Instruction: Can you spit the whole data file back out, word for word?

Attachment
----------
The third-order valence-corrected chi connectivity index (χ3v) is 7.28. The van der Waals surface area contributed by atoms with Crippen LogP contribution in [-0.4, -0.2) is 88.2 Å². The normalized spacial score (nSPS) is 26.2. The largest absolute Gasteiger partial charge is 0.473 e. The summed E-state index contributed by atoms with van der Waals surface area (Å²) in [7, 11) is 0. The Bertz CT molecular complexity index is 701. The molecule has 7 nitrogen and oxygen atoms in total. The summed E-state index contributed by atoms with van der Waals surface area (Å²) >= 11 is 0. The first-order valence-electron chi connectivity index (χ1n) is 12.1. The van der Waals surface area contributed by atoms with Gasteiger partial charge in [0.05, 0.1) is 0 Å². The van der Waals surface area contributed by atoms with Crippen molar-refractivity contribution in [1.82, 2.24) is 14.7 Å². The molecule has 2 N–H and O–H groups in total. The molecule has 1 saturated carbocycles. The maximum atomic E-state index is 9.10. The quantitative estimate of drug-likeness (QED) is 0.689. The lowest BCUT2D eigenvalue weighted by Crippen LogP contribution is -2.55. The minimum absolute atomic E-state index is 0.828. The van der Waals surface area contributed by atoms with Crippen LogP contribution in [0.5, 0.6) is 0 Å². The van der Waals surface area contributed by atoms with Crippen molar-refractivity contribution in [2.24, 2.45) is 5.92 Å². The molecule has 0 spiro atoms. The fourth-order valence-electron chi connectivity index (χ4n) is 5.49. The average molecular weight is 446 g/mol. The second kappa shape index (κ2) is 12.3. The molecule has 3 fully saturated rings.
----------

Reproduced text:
The third-order valence-corrected chi connectivity index (χ3v) is 7.28. The van der Waals surface area contributed by atoms with Crippen LogP contribution in [-0.4, -0.2) is 88.2 Å². The normalized spacial score (nSPS) is 26.2. The largest absolute Gasteiger partial charge is 0.473 e. The summed E-state index contributed by atoms with van der Waals surface area (Å²) in [7, 11) is 0. The Bertz CT molecular complexity index is 701. The molecule has 7 nitrogen and oxygen atoms in total. The summed E-state index contributed by atoms with van der Waals surface area (Å²) >= 11 is 0. The first-order valence-electron chi connectivity index (χ1n) is 12.1. The van der Waals surface area contributed by atoms with Gasteiger partial charge in [0.05, 0.1) is 0 Å². The van der Waals surface area contributed by atoms with Crippen molar-refractivity contribution in [1.82, 2.24) is 14.7 Å². The molecule has 2 N–H and O–H groups in total. The molecule has 1 saturated carbocycles. The maximum atomic E-state index is 9.10. The quantitative estimate of drug-likeness (QED) is 0.689. The lowest BCUT2D eigenvalue weighted by Crippen LogP contribution is -2.55. The minimum absolute atomic E-state index is 0.828. The van der Waals surface area contributed by atoms with Crippen LogP contribution in [0.5, 0.6) is 0 Å². The van der Waals surface area contributed by atoms with Crippen molar-refractivity contribution in [2.24, 2.45) is 5.92 Å². The molecule has 0 spiro atoms. The fourth-order valence-electron chi connectivity index (χ4n) is 5.49. The average molecular weight is 446 g/mol. The second kappa shape index (κ2) is 12.3. The molecule has 3 fully saturated rings.